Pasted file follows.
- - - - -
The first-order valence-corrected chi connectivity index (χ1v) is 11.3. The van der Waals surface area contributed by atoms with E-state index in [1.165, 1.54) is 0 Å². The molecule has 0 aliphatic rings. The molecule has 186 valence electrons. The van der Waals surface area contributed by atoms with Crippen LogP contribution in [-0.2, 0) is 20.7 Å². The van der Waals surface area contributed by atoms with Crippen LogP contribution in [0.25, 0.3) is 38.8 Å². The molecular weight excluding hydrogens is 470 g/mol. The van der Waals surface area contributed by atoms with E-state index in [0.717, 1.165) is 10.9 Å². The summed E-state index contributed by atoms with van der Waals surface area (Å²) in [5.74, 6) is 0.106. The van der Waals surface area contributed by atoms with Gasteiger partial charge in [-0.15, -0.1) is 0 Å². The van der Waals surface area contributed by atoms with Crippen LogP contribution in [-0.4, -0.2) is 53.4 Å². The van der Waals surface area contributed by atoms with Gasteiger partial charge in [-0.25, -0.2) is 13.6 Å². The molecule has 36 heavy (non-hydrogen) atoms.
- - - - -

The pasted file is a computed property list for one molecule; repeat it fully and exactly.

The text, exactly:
The first-order valence-corrected chi connectivity index (χ1v) is 11.3. The van der Waals surface area contributed by atoms with E-state index in [1.165, 1.54) is 0 Å². The molecule has 0 aliphatic rings. The molecule has 186 valence electrons. The van der Waals surface area contributed by atoms with Crippen LogP contribution in [-0.2, 0) is 20.7 Å². The van der Waals surface area contributed by atoms with Crippen LogP contribution in [0.25, 0.3) is 38.8 Å². The molecular weight excluding hydrogens is 470 g/mol. The van der Waals surface area contributed by atoms with E-state index in [0.717, 1.165) is 10.9 Å². The summed E-state index contributed by atoms with van der Waals surface area (Å²) in [5.74, 6) is 0.106. The van der Waals surface area contributed by atoms with Gasteiger partial charge in [-0.15, -0.1) is 0 Å². The van der Waals surface area contributed by atoms with Crippen LogP contribution in [-0.4, -0.2) is 53.4 Å². The van der Waals surface area contributed by atoms with Gasteiger partial charge in [-0.25, -0.2) is 13.6 Å². The molecule has 36 heavy (non-hydrogen) atoms.